De la Torre, Augusto

Chief Economist for Latin America and the Caribbean Region, The World Bank
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Macroeconomics, Financial development
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Chief Economist for Latin America and the Caribbean Region, The World Bank
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Last updated: January 31, 2023
Augusto de la Torre, a national of Ecuador, is the Chief Economist for Latin American and the Caribbean. Since joining the World Bank in 1997, he has held the positions of Senior Advisor in the Financial Systems Department and Senior Financial Sector Advisor, both in the Latin America and the Caribbean region. From 1993 to 1997, Mr. de la Torre was the head of the Central Bank of Ecuador, and in November 1996 was chosen by Euromoney Magazine as the year’s "Best Latin Central Banker." From 1986 to 1992 he worked at the International Monetary Fund, where, among other positions, he was the IMF’s Resident Representative in Venezuela (1991-1992).  Mr. de la Torre has published extensively on a broad range of macroeconomic and financial development topics. He is a member of the Carnegie Network of Economic Reformers. He earned his M.A. and Ph.D. degrees in Economics at the University of Notre Dame and holds a Bachelors degree in Philosophy from the Catholic University of Ecuador.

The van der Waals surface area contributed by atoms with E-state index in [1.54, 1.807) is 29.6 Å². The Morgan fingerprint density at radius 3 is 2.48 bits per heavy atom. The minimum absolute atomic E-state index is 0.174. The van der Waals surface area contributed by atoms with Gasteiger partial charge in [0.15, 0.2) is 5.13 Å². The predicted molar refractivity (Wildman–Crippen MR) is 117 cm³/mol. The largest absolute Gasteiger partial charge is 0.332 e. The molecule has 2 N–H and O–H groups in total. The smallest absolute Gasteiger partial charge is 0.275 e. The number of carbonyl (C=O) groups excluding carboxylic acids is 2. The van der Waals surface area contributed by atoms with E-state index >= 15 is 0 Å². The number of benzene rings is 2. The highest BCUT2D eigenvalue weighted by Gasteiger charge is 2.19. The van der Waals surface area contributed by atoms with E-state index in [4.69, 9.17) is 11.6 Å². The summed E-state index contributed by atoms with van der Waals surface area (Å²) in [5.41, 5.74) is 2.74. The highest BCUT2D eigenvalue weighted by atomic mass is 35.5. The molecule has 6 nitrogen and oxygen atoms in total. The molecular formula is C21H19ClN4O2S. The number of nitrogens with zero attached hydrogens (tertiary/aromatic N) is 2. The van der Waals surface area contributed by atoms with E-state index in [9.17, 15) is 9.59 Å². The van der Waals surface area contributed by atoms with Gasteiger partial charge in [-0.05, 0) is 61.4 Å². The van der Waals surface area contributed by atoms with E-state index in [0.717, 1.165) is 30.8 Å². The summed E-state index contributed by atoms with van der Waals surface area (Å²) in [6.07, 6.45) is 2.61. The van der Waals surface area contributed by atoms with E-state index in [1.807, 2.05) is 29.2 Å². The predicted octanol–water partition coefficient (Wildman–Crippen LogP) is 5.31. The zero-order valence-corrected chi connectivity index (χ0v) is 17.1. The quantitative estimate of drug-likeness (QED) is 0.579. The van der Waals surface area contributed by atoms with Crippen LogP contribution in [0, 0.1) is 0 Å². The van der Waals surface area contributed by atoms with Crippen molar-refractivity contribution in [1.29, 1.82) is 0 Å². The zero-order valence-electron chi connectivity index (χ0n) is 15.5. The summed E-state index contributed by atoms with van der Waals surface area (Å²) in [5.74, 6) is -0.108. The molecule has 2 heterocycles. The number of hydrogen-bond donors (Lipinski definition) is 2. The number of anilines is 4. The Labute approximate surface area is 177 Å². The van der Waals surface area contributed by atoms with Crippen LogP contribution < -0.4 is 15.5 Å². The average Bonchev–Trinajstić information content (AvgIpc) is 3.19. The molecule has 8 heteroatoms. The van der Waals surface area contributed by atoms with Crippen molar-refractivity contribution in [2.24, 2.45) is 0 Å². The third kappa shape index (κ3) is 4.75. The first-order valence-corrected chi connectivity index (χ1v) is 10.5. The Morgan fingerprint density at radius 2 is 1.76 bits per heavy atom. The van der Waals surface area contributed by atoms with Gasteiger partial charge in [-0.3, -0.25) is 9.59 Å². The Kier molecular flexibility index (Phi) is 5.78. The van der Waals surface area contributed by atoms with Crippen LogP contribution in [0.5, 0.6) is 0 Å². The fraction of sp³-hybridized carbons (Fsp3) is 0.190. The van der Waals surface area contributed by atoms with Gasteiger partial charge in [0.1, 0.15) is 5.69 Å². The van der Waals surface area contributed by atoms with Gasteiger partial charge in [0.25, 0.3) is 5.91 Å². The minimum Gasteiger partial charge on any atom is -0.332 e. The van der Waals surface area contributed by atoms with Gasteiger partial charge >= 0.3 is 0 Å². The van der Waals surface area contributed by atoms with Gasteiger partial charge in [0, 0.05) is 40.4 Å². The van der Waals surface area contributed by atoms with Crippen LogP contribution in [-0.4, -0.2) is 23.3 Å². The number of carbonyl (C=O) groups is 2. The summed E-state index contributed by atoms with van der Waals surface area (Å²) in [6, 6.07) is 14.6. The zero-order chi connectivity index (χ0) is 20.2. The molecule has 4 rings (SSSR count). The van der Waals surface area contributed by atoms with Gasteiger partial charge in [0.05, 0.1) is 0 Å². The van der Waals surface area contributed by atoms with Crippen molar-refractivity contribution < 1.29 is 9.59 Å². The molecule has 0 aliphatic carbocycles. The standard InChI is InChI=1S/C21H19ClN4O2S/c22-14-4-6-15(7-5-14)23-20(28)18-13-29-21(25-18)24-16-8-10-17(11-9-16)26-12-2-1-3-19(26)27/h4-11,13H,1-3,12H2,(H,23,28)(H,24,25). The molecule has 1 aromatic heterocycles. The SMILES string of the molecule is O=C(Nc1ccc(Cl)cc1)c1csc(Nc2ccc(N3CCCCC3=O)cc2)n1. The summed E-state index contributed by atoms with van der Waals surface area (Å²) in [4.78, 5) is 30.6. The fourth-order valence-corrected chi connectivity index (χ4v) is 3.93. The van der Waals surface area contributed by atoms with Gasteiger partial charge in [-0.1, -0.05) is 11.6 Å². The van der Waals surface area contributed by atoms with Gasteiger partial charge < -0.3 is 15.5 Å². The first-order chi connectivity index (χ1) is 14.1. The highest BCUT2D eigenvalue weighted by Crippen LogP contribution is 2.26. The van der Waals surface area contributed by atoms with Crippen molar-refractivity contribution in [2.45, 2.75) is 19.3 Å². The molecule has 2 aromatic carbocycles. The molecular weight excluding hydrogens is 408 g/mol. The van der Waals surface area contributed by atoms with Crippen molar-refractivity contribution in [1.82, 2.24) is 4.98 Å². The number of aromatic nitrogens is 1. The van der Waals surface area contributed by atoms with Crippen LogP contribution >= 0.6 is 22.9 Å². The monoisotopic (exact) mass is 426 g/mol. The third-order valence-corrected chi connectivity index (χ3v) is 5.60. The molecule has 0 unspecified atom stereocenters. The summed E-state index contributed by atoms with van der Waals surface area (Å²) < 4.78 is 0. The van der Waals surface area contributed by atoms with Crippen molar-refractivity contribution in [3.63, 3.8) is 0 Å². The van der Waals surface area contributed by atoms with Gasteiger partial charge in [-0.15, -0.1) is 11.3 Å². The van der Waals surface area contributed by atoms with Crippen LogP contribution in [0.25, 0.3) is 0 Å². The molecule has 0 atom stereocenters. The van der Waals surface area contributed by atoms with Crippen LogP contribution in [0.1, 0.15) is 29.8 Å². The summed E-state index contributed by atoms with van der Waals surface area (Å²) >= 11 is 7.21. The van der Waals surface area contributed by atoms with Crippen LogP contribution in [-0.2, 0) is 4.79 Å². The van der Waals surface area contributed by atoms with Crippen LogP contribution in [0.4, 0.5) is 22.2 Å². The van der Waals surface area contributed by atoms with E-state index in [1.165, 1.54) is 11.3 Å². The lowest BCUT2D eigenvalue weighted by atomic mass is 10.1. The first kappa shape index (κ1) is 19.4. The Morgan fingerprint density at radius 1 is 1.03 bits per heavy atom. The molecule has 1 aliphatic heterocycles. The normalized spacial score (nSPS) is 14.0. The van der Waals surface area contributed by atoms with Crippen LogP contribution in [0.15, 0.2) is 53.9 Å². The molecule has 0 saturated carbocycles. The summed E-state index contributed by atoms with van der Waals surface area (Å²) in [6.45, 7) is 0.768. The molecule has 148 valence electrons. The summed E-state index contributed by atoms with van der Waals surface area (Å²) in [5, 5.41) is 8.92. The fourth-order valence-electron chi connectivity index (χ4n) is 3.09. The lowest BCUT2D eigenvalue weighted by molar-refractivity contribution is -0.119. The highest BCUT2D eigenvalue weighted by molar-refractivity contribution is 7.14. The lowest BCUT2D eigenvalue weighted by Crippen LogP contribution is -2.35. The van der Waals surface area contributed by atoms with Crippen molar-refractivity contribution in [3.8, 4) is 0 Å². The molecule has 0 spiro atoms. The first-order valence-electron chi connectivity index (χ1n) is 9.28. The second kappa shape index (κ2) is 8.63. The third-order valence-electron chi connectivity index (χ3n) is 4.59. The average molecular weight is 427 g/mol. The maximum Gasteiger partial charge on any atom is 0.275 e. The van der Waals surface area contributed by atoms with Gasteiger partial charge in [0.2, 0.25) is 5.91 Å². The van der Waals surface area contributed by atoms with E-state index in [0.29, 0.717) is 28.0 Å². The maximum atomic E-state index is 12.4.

Citations 23 Scopus

Publication Search Results

Now showing 1 - 10 of 31
  • Publication
    Financial Development : Structure and Dynamics
    (Oxford University Press on behalf of the World Bank, 2013-09) de la Torre, Augusto; Ize, Alain
    This paper analyzes the process of financial development over the last three to four decades from the perspective of the fundamental frictions (agency and collective) to which economic agents were exposed. A comprehensive statistical benchmarking analysis showed that financial development followed regular dynamics that can be largely explained by the underlying frictions. In particular, the sequencing, returns to scale, and shape of the developmental paths for various types of financial activities—including public debt, banking, insurance, asset management, and capital markets—broadly matched benchmark predictions. Reflecting financial innovation and the dynamic interaction between financial and economic development, financial development paths were also found to be strongly dependent on initial conditions. At the same time, policy differences, including the failure to improve the quality of the enabling environment and prevent financial crashes (the dark side of finance), were found to explain a sizable share of the deviations of individual country paths from the benchmarks.
  • Publication
    Natural Resources in Latin America and the Caribbean : Beyond Booms and Busts?
    (World Bank, 2011) Sinnott, Emily; Nash, John; de la Torre, Augusto